Saturday, February 19, 2011

Diagnosis - Part 3

So at last our son was with us. The months of anguish had given way to the joy of a new birth. But this was far from normal. Instead of smiling friends and relatives bearing flowers and teddy bears before the proud parents taking their new child home we were left in a distant city watching our tiny son struggle for life through the walls of an incubator.

The good news was his heart seemed stable and the threat of early surgery was gone. But he was tiny, about 3 pounds. And there was no explanation.

His blood glucose levels had been taken soon after birth and were 1.9mmol/l (~34mg/dl). This was in the early morning. He had been given an extra boost of dextrose to get them up and then a slow rate of IV dextrose. His BGL came up to 5.0 (90). This was good, 4.30pm he was 14.1 (~250), by 6.50pm he was up to 18.6 (~330). By 9.30pm he was 21.3 (~380) and neonatal diabetes was mentioned for the first time. He was started on insulin and after peaking at 24.6 (~440) just before midnight he started to come down, reaching 7.7 (140) by 6am. Quite a ride for his first day in the world!

We were expecting to be dealing with a baby with a heart condition. Now we had a tiny baby with neonatal diabetes....and a heart condition. I also had to look after our other two tired, confused and excitable children in a strange city while Vicky recovered in the hospital. Looking back I wonder how we got through. At the time I wondered if we would.

All smiles from the big brothers

Over the next week Finlay struggled along, each day seeming to bring a new problem. His blood sugars swung wildly from hypos to the 20s (360 to 500+). In such a tiny baby a small bit of insulin makes a huge difference, getting the balance right was near impossible. He was growing, but only very slowly, his stools were fatty and colourless, suggesting he wasn't absorbing his food and his liver might not be working properly.

At six days old he had an ultrasound of his abdomen to see if his liver was ok. The good news was that his biliary tree (the plumbing that drains bile from the liver to the intestine) looked to be in working order but they told us he was missing his gall bladder! This hit us hard as we had gone from a child with a heart condition to one with diabetes as well and now we were being told there was a third issue. How much could one child take?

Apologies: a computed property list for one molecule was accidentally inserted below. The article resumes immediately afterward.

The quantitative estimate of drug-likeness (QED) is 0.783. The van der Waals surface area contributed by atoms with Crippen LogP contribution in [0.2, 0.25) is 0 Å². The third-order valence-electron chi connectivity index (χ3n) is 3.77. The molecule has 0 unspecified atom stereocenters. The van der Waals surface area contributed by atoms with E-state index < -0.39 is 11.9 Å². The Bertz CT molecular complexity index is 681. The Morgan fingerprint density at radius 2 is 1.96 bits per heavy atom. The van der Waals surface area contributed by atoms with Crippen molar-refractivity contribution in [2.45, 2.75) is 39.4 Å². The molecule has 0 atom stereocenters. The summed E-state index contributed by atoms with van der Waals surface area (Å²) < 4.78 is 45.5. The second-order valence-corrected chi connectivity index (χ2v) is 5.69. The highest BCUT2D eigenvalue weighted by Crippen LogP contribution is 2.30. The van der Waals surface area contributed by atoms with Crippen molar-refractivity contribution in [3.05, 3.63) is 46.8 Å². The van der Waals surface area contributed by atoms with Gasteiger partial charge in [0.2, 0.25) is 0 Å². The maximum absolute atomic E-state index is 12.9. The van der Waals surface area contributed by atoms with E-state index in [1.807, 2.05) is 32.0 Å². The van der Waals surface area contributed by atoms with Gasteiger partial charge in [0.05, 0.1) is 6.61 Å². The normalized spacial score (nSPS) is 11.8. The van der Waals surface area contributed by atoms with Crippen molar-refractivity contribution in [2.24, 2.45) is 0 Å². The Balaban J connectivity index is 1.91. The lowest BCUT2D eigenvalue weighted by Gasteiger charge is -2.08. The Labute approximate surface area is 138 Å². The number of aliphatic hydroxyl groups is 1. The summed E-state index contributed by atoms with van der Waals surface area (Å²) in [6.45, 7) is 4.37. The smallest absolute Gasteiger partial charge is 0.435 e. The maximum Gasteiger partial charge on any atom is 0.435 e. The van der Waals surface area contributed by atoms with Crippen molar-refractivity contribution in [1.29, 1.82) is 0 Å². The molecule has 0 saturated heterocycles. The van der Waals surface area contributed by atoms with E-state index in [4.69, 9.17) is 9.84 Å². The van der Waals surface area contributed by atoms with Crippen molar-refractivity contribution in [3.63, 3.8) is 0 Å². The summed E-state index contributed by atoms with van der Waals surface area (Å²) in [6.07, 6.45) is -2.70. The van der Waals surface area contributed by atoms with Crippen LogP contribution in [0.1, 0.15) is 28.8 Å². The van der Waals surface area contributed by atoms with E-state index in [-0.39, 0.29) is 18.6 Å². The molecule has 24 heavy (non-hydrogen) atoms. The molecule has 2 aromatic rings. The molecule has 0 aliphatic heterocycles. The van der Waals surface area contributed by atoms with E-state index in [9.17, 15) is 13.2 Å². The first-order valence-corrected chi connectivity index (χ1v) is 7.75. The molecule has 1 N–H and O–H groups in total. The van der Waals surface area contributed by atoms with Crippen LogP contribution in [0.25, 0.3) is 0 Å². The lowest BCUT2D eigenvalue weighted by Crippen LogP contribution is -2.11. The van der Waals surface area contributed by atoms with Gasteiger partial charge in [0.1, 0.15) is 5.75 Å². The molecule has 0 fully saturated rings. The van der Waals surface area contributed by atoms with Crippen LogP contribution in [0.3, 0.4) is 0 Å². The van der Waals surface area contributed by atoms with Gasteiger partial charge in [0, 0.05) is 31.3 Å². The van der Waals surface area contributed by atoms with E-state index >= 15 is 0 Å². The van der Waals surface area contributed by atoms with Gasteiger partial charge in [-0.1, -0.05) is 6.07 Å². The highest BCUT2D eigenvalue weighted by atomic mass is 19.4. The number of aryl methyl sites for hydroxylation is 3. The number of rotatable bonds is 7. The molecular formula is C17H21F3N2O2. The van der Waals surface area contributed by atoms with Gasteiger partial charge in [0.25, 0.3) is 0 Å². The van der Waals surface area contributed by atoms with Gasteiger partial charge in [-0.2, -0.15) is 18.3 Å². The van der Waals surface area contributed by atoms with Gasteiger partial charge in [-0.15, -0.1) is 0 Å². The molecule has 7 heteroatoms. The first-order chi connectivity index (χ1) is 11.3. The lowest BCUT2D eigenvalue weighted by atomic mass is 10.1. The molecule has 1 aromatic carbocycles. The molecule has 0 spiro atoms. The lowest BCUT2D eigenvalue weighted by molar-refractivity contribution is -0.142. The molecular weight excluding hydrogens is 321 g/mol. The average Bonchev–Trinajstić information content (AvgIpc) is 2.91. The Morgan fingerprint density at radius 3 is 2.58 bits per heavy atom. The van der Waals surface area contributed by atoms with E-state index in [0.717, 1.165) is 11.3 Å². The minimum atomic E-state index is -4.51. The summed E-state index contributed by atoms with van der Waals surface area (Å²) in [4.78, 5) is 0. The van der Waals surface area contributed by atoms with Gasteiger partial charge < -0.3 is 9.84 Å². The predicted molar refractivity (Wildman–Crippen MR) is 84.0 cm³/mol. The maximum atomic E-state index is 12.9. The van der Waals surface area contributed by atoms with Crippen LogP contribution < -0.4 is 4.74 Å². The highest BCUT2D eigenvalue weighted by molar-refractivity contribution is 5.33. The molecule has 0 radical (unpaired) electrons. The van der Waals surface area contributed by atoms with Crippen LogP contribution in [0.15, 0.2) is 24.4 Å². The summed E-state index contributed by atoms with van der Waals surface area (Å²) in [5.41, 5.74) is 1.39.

And there was still no real explanation for his inability to digest his food properly.

On day eight we were given a reason. The pancreas is responsible for producing insulin. It is also responsible for enzymes that digest food in the intestine. The fact that he was diabetic and wasn't digesting his food suggested that perhaps is pancreas was missing too!!

This was my lowest point. Our son had multiple heart defects and we were being told he was now missing two other organs. How could he survive? All I could think was the next meeting we would be sat down and told to prepare to say goodbye. We went back to where we were staying with our other two boys, trying to be as normal for them as we could. I can't remember much of that night but I doubt I slept much.

The next day we were ushered into a room with the neonatologist that had been looking after Finlay. "This was it" I thought. He sat us down and explained that he'd searched the medical literature. In his understated words Finlay "isn't on the first page of the textbooks". He then gave us a paper he had found in an obscure German journal. It detailed the story of a German girl born with an almost identical diagnosis to our son. No pancreas, no gall bladder, serious heart defects. At the time the paper was written this girl was 2.5yo. Still alive!!!

All of a sudden we had gone from desperation to hope. This little girl had given us more than we had dared hope for.

The paper also had a review of all the cases they could find of children born without a pancreas. There were 14 dating back nearly 40 years. Sadly most had died but it was clear that the more recent cases had a much greater chance of surviving. The doctors told us the first 6 weeks would be critical but if we could get past that there was every chance he would be ok.

First he needed an MRI to see if they could find any pancreas. To keep him still this required his first general anaesthetic at 9 days old. Several hours, and one collapsed lobe on his right lung, later they had failed to find any pancreas. So we had our diagnosis. At last we could get on top of his treatment rather than just chasing his symptoms. He was given pancreatic enzyme supplements with his feeds and, at 10 days old and weighing just 1.53kg, became one of the youngest and smallest children to go on an insulin pump.

Credit must go to the staff at the neonatal unit at Auckland hospital. None of them had ever seen an insulin pump before and suddenly they were responsible for using one to keep a critically ill baby alive. The suppliers put together a step-by-step guide for it and on it went. No practice runs with saline, just straight into his thigh and pumping away. We were all learning: nurses, parents, endocrinologists, neonatologists.

In all he spent 8 weeks in neonatal intensive care: 6 weeks in Auckland and 2 more once we were transferred home to Christchurch. Then on June 1st, 2008 we finally brought our third son home.
Finlay with his new pump


  1. What a journey for you all... For your beautiful son, so tiny and hooked up to that animas! And thats just a part. Im so glad i found your Blog.

  2. What an incredible journey. Thank you so much for sharing your story.

  3. You are a truly inspirational family! Just wonderful!!